Seminar for small-business owners offers strategies for blocking cybercriminals

STAFF WRITER JENNIFER FIERRO

MARBLE FALLS — Low-hanging fruit. That’s how cybercriminals describe small businesses and their often inability to protect themselves from cyberattacks.   

John Wright, a cybersecurity consultant, said he has seen how criminals ambush unprotected computer systems to steal valuable data, putting the business owner at risk.

“They aren’t very secure,” Wright said of the computer systems many small businesses use. “Securing their infrastructure, application security, enterprise security, web applications, and training for small companies – it’s very important. Seventy-one percent of the attacks are on small businesses because they’re easy. Easy because people don’t know how to protect their Wi-Fi devices and mobile phones.”

Wright, founder of Sair Cybersecurity Consulting, is giving a free presentation on “How to Keep Your Business Safe Online” at 6 p.m. Wednesday, June 6, at Uptown Art House, 218 Main St. It is geared toward small-business owners.

“What we’re trying to do is make it less likely you’ll be hacked,” he said. “We want to make you higher-hanging fruit.”

Wright has been in software development for more than 30 years. As a software engineering developer, he’s basically an architect, building and designing with computer code.

Wright said cybersecurity has always interested him.

A decade ago, Wright earned a master’s degree in management of information security systems then accepted a position at HP Fortify, a software security center. Five years ago, he decided to contract his services to set up security systems.   

Horseshoe Bay Business Alliance and Osher Lifelong Learning Institute asked Wright, a Horseshoe Bay resident, to give presentations on securing computers.

During his June 6 presentation, Wright will give examples of cyberattacks, including one on a casino during which the criminals hacked the system through the thermostat and fish tank. He’ll also describe a sophisticated attack on Netflix, a subscription-based TV and movie website.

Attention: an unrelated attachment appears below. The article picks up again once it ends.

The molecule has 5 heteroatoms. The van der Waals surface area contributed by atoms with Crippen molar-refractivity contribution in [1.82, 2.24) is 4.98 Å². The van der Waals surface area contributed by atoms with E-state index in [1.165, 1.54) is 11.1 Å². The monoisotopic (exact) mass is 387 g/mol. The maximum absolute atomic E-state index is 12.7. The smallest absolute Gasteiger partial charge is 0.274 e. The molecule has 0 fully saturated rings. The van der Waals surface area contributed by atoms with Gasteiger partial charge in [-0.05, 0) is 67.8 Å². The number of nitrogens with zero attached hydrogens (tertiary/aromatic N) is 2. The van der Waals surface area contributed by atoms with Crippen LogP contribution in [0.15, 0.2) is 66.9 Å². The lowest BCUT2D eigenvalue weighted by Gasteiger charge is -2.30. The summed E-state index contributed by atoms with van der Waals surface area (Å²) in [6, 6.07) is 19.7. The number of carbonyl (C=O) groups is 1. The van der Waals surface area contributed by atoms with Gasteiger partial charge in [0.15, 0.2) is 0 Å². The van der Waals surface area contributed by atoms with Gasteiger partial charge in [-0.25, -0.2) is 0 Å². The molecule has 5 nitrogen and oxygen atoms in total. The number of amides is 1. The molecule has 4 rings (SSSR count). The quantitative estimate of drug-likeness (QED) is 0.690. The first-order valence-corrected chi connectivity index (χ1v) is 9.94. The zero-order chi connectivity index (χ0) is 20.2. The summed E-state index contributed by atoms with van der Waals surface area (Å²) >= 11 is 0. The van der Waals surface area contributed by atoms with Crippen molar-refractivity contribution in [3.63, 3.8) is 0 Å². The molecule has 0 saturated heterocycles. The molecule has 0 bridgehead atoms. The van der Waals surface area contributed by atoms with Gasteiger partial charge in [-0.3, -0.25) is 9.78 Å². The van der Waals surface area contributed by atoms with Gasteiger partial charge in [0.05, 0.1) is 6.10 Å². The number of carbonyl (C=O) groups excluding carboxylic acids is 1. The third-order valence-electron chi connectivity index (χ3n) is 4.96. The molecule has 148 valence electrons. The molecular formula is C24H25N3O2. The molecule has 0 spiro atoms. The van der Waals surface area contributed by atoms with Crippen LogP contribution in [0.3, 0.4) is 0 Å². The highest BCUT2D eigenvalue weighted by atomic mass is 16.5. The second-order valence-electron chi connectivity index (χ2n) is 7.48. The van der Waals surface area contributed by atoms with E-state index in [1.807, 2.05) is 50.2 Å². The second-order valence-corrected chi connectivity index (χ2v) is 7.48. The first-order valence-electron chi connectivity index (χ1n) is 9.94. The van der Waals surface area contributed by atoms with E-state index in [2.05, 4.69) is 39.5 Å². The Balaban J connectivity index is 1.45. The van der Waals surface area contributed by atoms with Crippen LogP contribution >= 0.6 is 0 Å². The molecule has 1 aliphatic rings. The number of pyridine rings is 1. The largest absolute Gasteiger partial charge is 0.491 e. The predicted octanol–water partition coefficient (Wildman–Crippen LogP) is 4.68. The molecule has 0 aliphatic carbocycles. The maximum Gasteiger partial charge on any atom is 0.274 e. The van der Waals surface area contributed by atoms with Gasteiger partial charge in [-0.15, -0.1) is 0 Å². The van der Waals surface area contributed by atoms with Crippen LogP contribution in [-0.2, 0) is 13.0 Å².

He noted just about any type of technology is at risk: electric switches, refined thermostats — almost anything that has made our lives convenient.

“Everything is actually a small computer,” Wright said. “They’re all hackable.”

A large number of computers have internet robots, or bots, that are used to perform repetitive jobs. Attacks often come in the form of malware bots used to gain control of a computer.

Wright pointed out that one reason authorities struggle to catch hackers is because most attacks are done in a manner in which the victim doesn’t realize it happened.

“So, they’re in and out without you knowing,” he said. “In the world we live in, they steal your customers’ information. A big thing is stealing your email addresses.”

The cybersecurity consultant emphasized that most people simply don’t know how to protect sensitive information.

“People are scared,” he said. “Most of the people I deal with are small-business owners. I’m going to give tips and strategies, for the most part.”

Among his suggestions are updating computer operating systems, using strong passwords, and separating your computer from data servers.

“You can make your stuff more secure,” Wright said. “I have the ability to scan your stuff. We offer an assessment and help in getting secure and regular auditing.”  

Go to saircc.com or call (512) 953-7247 for more information about Sair Cybersecurity Consulting.

Call Business Affairs Referrals and Contacts at (512) 800-0923 or visit barcontacts.com for more about the seminar.

“It annoys me that small businesses get hacked so easy,” Wright said. “There are things they can do to fix it. It doesn’t necessarily have to be expensive.”

jfierro@thepicayune.com

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